Donna Leigh is a member of the Church of Jesus Christ of Latter-day Saints. (Courtesy photo)
Living and Growing: Small things

Have you ever had a small pebble in your shoe? Very irritating,… Continue reading

Matushka Olga Michael, a Yup’ik woman from Kwethluk. (Photo provided by Maxim Gibson)
Living and Growing: A new Alaskan saint

“God is wonderful in His saints: the God of Israel is He… Continue reading

Dining out in Croatia. (Photo by Patty Schied)
Cooking for Pleasure: Almond cake from a trip to Croatia

I should have probably titled this week’s column: “Eating For Pleasure.” My… Continue reading

Nick Hanson of the NBC show “American Ninja Warrior” kicks off the blanket toss at the 2020 Traditional Games in Juneau. (Lyndsey Brollini / Sealaska Heritage Institute)
Neighbors: Celebration begins Wednesday with mix of traditional and new events

Nearly 1,600 dancers from 36 dance groups scheduled to participate in four-day gathering.

“Curiosities of Alaska” by Junnie Chup, which won first place in Kindred Post’s 2024 statewide postcard art contest. (Photo courtesy of Kindred Post)
Neighbors briefs

Kindred Post announces 2024 statewide postcard art contest winners Kindred Post on… Continue reading

Tanya Renee Ahtowena Rorem at age 17. (Photo provided by Laura Rorem)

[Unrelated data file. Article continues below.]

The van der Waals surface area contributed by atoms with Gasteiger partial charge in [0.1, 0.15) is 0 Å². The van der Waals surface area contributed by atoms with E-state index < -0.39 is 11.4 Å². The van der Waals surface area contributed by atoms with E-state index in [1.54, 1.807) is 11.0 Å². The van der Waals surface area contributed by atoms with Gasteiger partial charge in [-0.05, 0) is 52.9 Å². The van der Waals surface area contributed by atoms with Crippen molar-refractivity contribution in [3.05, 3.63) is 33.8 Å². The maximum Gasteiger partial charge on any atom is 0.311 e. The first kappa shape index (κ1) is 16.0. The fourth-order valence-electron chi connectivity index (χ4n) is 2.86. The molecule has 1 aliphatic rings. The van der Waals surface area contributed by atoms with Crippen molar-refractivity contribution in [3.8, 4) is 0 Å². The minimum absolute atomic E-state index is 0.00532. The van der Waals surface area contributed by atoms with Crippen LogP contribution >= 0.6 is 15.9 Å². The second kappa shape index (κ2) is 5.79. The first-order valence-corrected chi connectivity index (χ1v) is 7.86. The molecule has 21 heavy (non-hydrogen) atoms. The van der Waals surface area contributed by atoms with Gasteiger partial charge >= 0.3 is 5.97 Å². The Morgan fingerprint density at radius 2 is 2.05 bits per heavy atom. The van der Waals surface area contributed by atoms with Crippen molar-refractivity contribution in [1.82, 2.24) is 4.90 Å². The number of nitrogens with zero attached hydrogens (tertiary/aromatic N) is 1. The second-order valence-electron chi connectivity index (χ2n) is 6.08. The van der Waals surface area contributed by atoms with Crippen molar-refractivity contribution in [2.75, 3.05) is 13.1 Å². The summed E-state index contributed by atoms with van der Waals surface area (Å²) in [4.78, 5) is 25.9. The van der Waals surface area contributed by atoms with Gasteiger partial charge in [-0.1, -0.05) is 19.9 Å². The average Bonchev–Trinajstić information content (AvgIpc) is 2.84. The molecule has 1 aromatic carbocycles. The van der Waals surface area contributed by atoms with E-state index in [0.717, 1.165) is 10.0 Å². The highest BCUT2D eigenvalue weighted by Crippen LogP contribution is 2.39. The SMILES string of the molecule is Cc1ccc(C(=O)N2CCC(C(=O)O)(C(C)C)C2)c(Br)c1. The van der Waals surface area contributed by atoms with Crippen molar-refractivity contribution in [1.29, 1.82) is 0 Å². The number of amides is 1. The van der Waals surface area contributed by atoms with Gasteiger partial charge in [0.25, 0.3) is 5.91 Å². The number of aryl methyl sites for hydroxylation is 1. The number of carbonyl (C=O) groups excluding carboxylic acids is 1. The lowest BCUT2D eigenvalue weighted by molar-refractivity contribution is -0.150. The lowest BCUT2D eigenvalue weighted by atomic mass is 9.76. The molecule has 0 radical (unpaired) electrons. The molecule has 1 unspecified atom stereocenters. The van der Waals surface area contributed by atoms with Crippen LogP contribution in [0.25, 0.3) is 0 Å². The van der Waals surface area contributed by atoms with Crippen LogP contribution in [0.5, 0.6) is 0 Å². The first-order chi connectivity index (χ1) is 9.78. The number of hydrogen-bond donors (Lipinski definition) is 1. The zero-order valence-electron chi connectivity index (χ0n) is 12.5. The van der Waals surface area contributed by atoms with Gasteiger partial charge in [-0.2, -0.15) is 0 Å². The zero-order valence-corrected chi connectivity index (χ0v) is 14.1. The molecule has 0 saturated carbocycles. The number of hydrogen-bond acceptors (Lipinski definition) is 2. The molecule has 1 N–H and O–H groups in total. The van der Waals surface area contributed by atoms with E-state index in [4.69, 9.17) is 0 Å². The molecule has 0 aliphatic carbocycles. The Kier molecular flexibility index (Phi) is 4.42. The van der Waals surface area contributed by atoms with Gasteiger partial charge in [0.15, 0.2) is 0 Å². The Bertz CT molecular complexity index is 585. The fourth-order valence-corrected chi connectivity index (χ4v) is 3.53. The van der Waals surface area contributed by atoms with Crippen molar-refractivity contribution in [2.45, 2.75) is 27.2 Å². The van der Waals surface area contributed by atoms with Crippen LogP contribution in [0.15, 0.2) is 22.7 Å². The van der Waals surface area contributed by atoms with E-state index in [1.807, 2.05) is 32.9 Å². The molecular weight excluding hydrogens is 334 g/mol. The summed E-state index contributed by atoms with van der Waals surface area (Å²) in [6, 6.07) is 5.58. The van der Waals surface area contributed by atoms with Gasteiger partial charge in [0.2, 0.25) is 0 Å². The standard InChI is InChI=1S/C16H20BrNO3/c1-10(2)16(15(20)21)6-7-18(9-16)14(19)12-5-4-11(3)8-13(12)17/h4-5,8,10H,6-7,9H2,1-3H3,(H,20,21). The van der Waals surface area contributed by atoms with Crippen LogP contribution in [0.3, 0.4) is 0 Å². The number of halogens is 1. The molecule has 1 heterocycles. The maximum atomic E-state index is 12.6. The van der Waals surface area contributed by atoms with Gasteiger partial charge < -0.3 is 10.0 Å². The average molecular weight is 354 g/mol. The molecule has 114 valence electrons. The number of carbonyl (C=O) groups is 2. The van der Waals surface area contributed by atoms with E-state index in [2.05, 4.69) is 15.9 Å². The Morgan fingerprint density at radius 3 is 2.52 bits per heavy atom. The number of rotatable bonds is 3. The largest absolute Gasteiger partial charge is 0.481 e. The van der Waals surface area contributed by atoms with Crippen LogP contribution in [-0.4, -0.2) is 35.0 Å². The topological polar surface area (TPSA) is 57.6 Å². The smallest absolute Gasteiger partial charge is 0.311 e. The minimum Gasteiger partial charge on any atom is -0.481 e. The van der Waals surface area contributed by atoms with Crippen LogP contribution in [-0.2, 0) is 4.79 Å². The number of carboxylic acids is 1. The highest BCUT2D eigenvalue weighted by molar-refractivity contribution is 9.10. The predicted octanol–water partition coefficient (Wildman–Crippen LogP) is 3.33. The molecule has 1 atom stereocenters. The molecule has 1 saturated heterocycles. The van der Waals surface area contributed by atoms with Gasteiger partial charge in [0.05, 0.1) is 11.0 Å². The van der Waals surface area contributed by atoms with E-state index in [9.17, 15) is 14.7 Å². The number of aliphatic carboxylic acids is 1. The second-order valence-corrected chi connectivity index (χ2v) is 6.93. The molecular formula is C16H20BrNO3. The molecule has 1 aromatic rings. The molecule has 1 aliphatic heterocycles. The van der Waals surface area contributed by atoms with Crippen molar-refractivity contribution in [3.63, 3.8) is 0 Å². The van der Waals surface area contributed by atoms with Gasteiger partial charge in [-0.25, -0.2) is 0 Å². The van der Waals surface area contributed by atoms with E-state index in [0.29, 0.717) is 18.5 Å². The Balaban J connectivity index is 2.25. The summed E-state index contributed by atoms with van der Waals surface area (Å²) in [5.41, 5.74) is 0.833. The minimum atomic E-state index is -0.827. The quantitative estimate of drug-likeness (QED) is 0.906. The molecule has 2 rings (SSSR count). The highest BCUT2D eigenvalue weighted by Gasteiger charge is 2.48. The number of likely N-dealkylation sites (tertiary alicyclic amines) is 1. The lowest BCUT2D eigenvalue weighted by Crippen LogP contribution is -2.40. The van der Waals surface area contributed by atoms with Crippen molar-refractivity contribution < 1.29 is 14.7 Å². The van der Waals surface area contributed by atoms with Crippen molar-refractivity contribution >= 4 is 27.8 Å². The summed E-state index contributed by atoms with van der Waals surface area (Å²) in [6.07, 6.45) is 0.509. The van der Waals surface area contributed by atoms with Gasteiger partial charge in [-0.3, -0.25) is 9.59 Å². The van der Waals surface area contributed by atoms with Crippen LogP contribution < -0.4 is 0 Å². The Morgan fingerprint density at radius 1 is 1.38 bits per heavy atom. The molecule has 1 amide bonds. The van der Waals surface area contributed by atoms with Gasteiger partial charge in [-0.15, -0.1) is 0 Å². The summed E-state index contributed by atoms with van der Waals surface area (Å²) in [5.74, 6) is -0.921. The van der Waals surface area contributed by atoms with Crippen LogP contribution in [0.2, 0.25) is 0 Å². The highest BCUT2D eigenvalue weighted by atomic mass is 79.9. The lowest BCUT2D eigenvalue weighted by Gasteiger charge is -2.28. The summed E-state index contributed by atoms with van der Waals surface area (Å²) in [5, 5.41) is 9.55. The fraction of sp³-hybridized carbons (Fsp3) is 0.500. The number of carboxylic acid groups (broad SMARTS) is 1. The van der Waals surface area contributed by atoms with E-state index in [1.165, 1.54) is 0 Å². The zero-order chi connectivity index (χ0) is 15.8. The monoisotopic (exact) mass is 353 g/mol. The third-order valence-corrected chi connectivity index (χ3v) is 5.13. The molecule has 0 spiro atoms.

Living and Growing: ‘My name is Ahtowena’

My precocious two-year old broke loose from my grip and took off… Continue reading

The Pinkas Synagogue, the second-oldest building in Prague. (World Monuments Fund photo)
Living and Growing: Connecting to family ancestors through names of strangers on a wall in Prague

“Prague never lets you go…this dear little mother has sharp claws.” —… Continue reading

Individual eggplant parmesan rounds ready to serve. (Photo by Patty Schied)
Cooking for Pleasure: Individual eggplant parmesan rounds

These flavorful eggplant parmesans are a great side dish, especially served with… Continue reading

An aspiring knight relies on duct tape for his medieval battle gear during the Master’s Faire on July 16, 2022. (Clarise Larson / Juneau Empire file photo)
Gimme A Smile: Duct tape — an Alaskan’s best friend

Duct tape is an Alaskan tradition. If it ain’t broke, don’t fix… Continue reading

Fred LaPlante is the pastor at the Juneau Church of the Nazarene. (Photo courtesy of Fred LaPlante)
Living and Growing: Be a blessing

Years ago, I learned a great acronym, B.L.E.S.S. “B” stands for “Begin… Continue reading